Submitted to: International Veterinary Vaccines and Diagnostics Conference
Publication Type: Abstract Only
Publication Acceptance Date: 3/15/2006
Publication Date: 6/25/2006
Citation: Hamir, A.N., Kunkle, R.A., Miller, J.M., Greenlee, J.J., Richt, J.A. 2006. Experimental transmission of transmissible mink encephalopathy (TME) to cattle by intracerebral inoculation [abstract]. 4th International Veterinary Vaccines and Diagnostics Conference. p. 89. Paper No. PO53.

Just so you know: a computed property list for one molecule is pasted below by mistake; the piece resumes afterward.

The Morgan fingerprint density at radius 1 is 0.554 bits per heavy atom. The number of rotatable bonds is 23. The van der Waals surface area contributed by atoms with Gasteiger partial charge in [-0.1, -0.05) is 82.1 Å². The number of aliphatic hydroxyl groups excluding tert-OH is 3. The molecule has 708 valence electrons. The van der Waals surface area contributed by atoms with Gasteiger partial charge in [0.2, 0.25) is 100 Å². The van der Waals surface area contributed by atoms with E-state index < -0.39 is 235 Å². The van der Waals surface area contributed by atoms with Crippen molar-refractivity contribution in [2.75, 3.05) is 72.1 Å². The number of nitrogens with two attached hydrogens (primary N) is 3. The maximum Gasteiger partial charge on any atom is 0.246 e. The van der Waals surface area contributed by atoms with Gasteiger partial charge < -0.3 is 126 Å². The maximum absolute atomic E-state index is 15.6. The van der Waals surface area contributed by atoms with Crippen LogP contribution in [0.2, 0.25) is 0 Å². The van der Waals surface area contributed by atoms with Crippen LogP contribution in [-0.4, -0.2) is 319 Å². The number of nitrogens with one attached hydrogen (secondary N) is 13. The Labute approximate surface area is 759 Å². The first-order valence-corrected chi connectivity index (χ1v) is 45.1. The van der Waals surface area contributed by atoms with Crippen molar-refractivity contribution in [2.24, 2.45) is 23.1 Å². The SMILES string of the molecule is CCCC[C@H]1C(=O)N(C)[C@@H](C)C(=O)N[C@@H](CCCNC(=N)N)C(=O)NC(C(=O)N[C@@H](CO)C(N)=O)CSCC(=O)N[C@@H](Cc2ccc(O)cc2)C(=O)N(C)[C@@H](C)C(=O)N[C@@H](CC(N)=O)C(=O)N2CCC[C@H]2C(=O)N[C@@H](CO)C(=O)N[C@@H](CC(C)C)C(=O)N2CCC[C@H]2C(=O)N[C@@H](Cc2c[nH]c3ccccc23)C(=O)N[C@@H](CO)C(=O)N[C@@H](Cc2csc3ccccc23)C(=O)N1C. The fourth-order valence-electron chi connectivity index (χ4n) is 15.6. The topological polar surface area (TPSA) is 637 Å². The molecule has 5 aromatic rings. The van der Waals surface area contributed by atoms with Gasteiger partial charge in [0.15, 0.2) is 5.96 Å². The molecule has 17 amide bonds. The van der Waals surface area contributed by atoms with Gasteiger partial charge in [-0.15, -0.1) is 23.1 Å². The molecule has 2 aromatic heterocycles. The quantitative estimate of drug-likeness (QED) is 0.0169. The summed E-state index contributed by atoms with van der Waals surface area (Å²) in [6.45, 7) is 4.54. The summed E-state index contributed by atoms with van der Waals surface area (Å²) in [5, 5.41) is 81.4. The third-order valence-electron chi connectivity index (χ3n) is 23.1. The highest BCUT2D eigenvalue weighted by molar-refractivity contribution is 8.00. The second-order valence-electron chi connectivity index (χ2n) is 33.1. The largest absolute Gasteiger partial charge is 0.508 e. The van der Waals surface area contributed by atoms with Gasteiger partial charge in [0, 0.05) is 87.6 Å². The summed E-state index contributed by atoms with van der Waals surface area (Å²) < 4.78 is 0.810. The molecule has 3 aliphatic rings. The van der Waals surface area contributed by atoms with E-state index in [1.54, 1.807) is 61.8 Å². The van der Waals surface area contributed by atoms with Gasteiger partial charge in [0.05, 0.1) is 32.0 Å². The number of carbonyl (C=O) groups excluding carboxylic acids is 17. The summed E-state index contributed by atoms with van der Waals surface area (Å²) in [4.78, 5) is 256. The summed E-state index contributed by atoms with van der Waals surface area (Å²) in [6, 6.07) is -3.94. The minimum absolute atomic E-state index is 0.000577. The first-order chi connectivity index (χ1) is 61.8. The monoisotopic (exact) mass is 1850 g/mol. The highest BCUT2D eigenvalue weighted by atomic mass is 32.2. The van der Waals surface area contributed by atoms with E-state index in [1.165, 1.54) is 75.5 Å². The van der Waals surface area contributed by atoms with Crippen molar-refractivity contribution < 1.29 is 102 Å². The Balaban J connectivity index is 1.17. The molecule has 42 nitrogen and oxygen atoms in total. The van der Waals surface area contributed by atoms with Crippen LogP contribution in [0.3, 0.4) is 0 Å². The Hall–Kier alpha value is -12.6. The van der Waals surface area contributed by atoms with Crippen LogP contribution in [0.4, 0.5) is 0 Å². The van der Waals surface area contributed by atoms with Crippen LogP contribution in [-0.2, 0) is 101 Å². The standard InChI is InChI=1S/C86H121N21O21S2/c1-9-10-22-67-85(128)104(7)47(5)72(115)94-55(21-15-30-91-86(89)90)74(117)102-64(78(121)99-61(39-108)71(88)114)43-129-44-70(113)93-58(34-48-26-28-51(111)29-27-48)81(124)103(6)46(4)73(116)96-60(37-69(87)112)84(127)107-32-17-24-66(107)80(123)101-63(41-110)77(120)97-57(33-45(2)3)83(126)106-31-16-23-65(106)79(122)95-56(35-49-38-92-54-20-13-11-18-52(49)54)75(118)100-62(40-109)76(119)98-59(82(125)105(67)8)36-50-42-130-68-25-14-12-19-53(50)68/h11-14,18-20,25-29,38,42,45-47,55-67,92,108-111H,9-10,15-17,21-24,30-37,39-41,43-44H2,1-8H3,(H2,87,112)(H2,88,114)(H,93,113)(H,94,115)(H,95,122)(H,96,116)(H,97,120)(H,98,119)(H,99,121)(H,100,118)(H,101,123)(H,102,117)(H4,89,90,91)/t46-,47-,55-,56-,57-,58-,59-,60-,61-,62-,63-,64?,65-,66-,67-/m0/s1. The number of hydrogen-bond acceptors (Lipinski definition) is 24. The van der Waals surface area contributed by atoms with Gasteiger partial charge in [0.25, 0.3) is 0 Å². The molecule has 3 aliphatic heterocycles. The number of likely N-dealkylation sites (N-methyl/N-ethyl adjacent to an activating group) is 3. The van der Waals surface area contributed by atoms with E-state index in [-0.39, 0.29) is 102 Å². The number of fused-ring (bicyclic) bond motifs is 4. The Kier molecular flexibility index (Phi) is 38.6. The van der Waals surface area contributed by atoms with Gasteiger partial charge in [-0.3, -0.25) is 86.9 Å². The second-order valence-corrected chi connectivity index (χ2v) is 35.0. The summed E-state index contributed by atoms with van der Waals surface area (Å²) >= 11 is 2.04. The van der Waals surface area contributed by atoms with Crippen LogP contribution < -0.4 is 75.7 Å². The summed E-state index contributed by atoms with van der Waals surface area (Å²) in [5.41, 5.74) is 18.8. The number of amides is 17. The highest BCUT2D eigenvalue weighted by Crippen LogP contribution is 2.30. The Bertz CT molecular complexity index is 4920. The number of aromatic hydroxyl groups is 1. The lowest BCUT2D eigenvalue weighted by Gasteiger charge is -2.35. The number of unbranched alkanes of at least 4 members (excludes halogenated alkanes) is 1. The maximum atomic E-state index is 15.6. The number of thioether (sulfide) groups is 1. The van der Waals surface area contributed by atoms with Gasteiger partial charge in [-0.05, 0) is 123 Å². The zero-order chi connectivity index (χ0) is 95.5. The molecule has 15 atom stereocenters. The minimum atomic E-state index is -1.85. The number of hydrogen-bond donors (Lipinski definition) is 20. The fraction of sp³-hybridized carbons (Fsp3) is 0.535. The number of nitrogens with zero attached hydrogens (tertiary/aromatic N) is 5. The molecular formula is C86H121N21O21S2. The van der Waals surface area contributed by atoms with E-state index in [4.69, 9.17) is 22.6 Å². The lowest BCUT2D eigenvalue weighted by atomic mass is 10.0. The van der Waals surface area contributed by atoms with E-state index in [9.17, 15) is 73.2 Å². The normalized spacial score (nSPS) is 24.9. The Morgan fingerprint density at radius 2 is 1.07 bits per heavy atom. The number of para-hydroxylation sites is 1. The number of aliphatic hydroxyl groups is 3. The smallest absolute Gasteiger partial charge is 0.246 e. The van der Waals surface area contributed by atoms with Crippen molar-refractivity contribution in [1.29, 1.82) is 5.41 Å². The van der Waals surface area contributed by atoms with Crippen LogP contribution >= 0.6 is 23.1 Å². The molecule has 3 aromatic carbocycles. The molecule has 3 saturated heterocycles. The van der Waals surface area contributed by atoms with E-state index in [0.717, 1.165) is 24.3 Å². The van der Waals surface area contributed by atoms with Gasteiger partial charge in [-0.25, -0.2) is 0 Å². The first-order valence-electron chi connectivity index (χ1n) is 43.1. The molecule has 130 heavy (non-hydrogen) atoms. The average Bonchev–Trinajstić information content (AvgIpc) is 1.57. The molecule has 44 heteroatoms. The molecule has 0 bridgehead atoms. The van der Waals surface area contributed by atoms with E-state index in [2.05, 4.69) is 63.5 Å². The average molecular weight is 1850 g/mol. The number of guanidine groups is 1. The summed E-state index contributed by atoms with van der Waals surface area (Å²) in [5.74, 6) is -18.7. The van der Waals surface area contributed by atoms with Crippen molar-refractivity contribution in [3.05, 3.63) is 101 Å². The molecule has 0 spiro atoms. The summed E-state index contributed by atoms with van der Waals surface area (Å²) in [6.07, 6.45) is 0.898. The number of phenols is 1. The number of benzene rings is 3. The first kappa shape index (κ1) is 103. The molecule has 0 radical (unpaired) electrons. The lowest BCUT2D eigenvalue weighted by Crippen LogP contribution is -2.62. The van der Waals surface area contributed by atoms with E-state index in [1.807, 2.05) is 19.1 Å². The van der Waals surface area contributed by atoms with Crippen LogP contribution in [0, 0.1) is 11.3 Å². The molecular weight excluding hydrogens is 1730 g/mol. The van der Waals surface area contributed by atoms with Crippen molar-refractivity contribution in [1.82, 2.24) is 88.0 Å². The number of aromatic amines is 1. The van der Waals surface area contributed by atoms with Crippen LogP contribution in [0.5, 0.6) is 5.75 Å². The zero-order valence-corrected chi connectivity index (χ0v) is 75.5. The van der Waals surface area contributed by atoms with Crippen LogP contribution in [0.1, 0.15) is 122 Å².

Technical Abstract: To compare clinicopathological findings of transmissible mink encephalopathy (TME) with other transmissible spongiform encephalopathies (TSE, prion diseases) that have been shown to be experimentally transmissible to cattle (sheep scrapie, and chronic wasting disease, CWD), 2 groups of calves (n = 4 each) were intracerebrally inoculated with TME agents from 2 different sources (mink with TME and a bovine with TME). Two uninoculated calves served as controls. Within 15.3 months post inoculation (PI), all animals from both inoculated groups developed clinical signs of central nervous system (CNS) abnormality; their CNS tissues had microscopic spongiform encephalopathy (SE); and PrP**res was detected in their CNS tissues by immunohistochemistry (IHC) and Western blot (WB) techniques. These findings demonstrate that intracerebrally inoculated cattle not only amplify TME PrP**res but also develop clinical CNS signs and extensive lesions of SE. The latter has not been shown with other TSE agents (scrapie and CWD) similarly inoculated into cattle. The findings also suggest that the diagnostic techniques currently used for confirmation of bovine spongiform encephalopathy (BSE) would detect TME in cattle should it occur naturally. However, it would be a diagnostic challenge to differentiate TME in cattle from BSE. Our recent preliminary results indicate that WB may be able to differentiate between bovine TME and BSE.